• The Energy Problem. Energy is the key economic input. Without energy, an economy can't function. While the Energy Golden Calf and Funny Money chronicle the fallacious attempt at decoupling it, it is a certainty that a world with limits is going to have to deal with the this issue sooner or later.
  • The Economic Health Problem. If a healthy economy is predicated on infinite growth, how can one with no growth be achieved? And second, if it is possible to have a healthy economy without meaningful growth, how would it have the most equitable distribution of goods?
The Imperial Problem. Pursuant to Smith's Mistake and its attendant Politics Overassignment, the dominant issue in the branch of macroeconomics that focuses on states--sovereign macroeconomics***. While urban, regional, and national economics are relatively well explained, Smith's Mistake has left a key problem with moving from a national level to a state one unanswered. This problem is: How do imperial economies actually behave? For sovereign macroeconomics to have any real meaning, and any real policy input, answering this question is key, as nearly every sovereign entity is an empire^, and while Jacobs offers significant explanatory inroads, her city-and-region focus would need to be scaled up to find relevant causal and feedback relationships.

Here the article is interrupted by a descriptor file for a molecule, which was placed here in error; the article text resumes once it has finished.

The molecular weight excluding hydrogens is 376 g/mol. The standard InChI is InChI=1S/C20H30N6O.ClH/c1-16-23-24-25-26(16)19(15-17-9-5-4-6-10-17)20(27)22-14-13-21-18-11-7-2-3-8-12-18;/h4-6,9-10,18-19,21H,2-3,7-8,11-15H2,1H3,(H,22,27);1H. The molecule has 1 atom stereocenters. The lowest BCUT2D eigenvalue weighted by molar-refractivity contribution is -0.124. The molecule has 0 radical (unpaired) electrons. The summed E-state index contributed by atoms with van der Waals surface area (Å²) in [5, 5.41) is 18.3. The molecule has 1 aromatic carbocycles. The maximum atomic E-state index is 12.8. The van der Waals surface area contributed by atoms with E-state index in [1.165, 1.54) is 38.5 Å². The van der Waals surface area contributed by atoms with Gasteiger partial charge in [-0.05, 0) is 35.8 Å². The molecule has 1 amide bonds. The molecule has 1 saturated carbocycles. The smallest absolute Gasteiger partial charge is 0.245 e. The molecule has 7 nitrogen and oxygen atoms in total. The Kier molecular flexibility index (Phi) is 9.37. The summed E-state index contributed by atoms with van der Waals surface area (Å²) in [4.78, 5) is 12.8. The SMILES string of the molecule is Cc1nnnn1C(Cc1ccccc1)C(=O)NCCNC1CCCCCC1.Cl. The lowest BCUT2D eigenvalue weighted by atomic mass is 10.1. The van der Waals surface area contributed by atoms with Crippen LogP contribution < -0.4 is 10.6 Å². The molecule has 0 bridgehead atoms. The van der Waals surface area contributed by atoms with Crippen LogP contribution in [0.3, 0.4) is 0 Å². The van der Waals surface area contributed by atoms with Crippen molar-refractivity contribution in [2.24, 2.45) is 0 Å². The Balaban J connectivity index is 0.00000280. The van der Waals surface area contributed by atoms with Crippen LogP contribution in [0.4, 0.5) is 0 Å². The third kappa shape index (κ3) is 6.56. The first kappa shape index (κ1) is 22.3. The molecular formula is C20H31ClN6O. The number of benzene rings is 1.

The National Problem. The second largest outstanding problem in sovereign macroeconomics. Briefly stated: Stripping away statist elements, Smith's is an excellent account of the economies of nations; Jacobs complements that with one of cities and regions. It appears fairly evident that a nation without economic centralization--that is, a single major economic hub aka a large city--is a bypassed place^^--but this demands the questions: If cities and regions, and nations are both well-described, then how exactly does a city and region economy give rise to a national one? And if bypassed places are nations that never developed cities, what causes the catalyzing feedback to fail?